Most cities have an architectural landmark that is appropriated as an icon. More often than not, it’s a tower of sorts or at least something that towers over the surrounding area. London has the Elizabeth Tower. Paris the Eiffel Tower. New York, the Empire State Building. And Mexico City has the Angel of Independence. A golden lady with a generous bust and Red Bull style wings over-looking the metropolis from a lofty perch. Her image is used on taxis, tourist literature and all sorts of official and unofficial emblems.
The photo is one I took in July 2010, seven years ago. My sixth but final July in Mexico City. It took me that long before I got around to actually going up to the narrow balcony at the feet of the angel. It’s a long way up, and a long way down. The angel made the downward trip as a result of an earthquake in the 50s. It left her with a pretty squashed head. Which is why the angel you see today is actually Angel 2.0.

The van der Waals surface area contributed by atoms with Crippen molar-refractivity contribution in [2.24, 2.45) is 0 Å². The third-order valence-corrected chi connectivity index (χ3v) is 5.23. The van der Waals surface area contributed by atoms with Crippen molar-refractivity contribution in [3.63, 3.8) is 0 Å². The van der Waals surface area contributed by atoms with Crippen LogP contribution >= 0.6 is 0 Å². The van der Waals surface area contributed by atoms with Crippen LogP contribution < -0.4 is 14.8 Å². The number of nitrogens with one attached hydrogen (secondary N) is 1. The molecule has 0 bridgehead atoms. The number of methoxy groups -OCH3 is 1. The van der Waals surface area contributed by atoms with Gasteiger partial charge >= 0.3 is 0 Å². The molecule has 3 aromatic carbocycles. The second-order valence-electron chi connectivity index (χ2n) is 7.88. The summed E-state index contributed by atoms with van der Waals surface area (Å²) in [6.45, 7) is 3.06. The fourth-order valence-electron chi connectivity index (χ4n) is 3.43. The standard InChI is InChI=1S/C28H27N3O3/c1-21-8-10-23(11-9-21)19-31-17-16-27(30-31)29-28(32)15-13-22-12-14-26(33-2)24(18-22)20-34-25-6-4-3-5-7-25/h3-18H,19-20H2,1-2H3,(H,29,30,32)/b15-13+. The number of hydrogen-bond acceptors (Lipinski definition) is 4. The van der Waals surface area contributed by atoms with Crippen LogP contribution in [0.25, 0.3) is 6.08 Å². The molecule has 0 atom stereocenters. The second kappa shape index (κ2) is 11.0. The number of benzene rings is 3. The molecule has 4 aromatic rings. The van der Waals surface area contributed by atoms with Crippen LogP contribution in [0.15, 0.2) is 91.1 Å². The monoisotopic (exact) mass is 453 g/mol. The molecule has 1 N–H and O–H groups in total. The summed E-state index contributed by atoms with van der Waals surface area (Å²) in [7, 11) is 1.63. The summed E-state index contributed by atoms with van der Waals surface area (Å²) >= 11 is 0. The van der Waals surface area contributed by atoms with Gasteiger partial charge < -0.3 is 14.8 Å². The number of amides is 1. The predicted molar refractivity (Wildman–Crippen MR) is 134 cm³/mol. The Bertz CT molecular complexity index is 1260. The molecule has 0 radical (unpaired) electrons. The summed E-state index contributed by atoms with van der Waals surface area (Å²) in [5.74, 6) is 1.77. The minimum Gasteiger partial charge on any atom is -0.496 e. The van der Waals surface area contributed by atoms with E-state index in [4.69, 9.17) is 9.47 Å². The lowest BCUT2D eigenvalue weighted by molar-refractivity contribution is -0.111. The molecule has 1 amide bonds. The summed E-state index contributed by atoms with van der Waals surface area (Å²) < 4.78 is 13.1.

If you don’t like heights, you won’t enjoy your time at the top. It is a very narrow balcony. The floor is a little slick and the railings don’t inspire much confidence. I don’t like heights. I couldn’t get back down fast enough. But not so fast that I couldn’t get this photo.